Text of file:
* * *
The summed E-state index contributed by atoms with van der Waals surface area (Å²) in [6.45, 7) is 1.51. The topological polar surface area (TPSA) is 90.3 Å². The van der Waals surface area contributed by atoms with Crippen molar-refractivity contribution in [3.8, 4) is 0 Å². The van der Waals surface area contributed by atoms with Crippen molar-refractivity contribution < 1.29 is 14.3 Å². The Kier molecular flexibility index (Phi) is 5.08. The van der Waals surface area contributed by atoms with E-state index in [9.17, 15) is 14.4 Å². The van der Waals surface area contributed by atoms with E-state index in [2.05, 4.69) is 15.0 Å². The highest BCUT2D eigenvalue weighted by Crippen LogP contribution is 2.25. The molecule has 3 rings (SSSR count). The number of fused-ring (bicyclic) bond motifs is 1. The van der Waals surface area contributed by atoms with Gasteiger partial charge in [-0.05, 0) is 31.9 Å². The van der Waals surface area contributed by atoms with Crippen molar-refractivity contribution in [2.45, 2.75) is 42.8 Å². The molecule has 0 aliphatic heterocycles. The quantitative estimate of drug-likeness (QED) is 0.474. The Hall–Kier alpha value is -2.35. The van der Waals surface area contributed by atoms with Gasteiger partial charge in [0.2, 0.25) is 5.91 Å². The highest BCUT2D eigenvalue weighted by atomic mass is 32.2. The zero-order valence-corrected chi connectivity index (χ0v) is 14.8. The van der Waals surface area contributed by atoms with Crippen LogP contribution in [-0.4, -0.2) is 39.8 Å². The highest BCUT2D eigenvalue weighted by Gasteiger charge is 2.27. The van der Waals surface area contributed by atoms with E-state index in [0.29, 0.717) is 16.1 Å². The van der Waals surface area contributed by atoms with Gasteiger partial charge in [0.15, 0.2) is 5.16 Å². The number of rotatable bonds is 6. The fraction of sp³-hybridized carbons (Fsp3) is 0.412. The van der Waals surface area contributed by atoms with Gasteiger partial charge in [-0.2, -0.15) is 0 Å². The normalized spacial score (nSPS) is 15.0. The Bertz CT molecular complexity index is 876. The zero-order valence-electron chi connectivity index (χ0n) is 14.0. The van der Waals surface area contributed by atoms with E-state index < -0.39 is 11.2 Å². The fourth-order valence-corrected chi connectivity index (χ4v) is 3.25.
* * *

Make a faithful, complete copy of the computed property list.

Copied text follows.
The summed E-state index contributed by atoms with van der Waals surface area (Å²) in [6.45, 7) is 1.51. The topological polar surface area (TPSA) is 90.3 Å². The van der Waals surface area contributed by atoms with Crippen molar-refractivity contribution in [3.8, 4) is 0 Å². The van der Waals surface area contributed by atoms with Crippen molar-refractivity contribution < 1.29 is 14.3 Å². The Kier molecular flexibility index (Phi) is 5.08. The van der Waals surface area contributed by atoms with E-state index in [9.17, 15) is 14.4 Å². The van der Waals surface area contributed by atoms with E-state index in [2.05, 4.69) is 15.0 Å². The highest BCUT2D eigenvalue weighted by Crippen LogP contribution is 2.25. The molecule has 3 rings (SSSR count). The number of fused-ring (bicyclic) bond motifs is 1. The van der Waals surface area contributed by atoms with Gasteiger partial charge in [-0.05, 0) is 31.9 Å². The van der Waals surface area contributed by atoms with Crippen molar-refractivity contribution in [2.45, 2.75) is 42.8 Å². The molecule has 0 aliphatic heterocycles. The quantitative estimate of drug-likeness (QED) is 0.474. The Hall–Kier alpha value is -2.35. The van der Waals surface area contributed by atoms with Gasteiger partial charge in [0.2, 0.25) is 5.91 Å². The highest BCUT2D eigenvalue weighted by atomic mass is 32.2. The zero-order valence-corrected chi connectivity index (χ0v) is 14.8. The van der Waals surface area contributed by atoms with Crippen LogP contribution in [-0.4, -0.2) is 39.8 Å². The highest BCUT2D eigenvalue weighted by Gasteiger charge is 2.27. The van der Waals surface area contributed by atoms with E-state index in [0.29, 0.717) is 16.1 Å². The van der Waals surface area contributed by atoms with Gasteiger partial charge in [0.15, 0.2) is 5.16 Å². The number of rotatable bonds is 6. The fraction of sp³-hybridized carbons (Fsp3) is 0.412. The van der Waals surface area contributed by atoms with Gasteiger partial charge in [-0.2, -0.15) is 0 Å². The normalized spacial score (nSPS) is 15.0. The Bertz CT molecular complexity index is 876. The zero-order valence-electron chi connectivity index (χ0n) is 14.0. The van der Waals surface area contributed by atoms with E-state index < -0.39 is 11.2 Å². The fourth-order valence-corrected chi connectivity index (χ4v) is 3.25.